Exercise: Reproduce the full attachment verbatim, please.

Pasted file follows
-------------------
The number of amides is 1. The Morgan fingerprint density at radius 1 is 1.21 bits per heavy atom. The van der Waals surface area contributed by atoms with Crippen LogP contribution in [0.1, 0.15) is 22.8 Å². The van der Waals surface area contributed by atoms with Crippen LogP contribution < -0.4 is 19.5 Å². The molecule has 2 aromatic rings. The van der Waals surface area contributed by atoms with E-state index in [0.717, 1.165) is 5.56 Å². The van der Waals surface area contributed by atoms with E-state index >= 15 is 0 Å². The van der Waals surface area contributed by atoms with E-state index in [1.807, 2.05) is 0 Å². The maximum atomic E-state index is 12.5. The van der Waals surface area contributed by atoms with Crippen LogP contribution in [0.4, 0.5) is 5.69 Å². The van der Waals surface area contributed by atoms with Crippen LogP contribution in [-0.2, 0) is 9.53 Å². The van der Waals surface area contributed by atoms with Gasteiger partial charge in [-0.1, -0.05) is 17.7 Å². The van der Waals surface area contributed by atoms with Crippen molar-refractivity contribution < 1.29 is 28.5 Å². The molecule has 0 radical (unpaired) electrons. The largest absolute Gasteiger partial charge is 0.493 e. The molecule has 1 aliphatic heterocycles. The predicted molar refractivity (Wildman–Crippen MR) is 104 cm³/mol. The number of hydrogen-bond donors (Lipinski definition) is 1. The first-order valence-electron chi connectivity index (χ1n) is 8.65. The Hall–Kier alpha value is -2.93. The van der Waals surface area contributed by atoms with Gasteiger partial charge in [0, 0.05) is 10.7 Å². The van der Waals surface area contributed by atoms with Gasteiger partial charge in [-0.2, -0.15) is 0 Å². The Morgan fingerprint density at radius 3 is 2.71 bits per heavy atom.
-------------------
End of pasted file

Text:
The number of amides is 1. The Morgan fingerprint density at radius 1 is 1.21 bits per heavy atom. The van der Waals surface area contributed by atoms with Crippen LogP contribution in [0.1, 0.15) is 22.8 Å². The van der Waals surface area contributed by atoms with Crippen LogP contribution < -0.4 is 19.5 Å². The molecule has 2 aromatic rings. The van der Waals surface area contributed by atoms with E-state index in [0.717, 1.165) is 5.56 Å². The van der Waals surface area contributed by atoms with E-state index >= 15 is 0 Å². The van der Waals surface area contributed by atoms with E-state index in [1.807, 2.05) is 0 Å². The maximum atomic E-state index is 12.5. The van der Waals surface area contributed by atoms with Crippen LogP contribution in [0.4, 0.5) is 5.69 Å². The van der Waals surface area contributed by atoms with Crippen LogP contribution in [-0.2, 0) is 9.53 Å². The van der Waals surface area contributed by atoms with Gasteiger partial charge in [-0.1, -0.05) is 17.7 Å². The van der Waals surface area contributed by atoms with Crippen molar-refractivity contribution < 1.29 is 28.5 Å². The molecule has 0 radical (unpaired) electrons. The largest absolute Gasteiger partial charge is 0.493 e. The molecule has 1 aliphatic heterocycles. The predicted molar refractivity (Wildman–Crippen MR) is 104 cm³/mol. The number of hydrogen-bond donors (Lipinski definition) is 1. The first-order valence-electron chi connectivity index (χ1n) is 8.65. The Hall–Kier alpha value is -2.93. The van der Waals surface area contributed by atoms with Gasteiger partial charge in [0, 0.05) is 10.7 Å². The van der Waals surface area contributed by atoms with Gasteiger partial charge in [-0.2, -0.15) is 0 Å². The Morgan fingerprint density at radius 3 is 2.71 bits per heavy atom.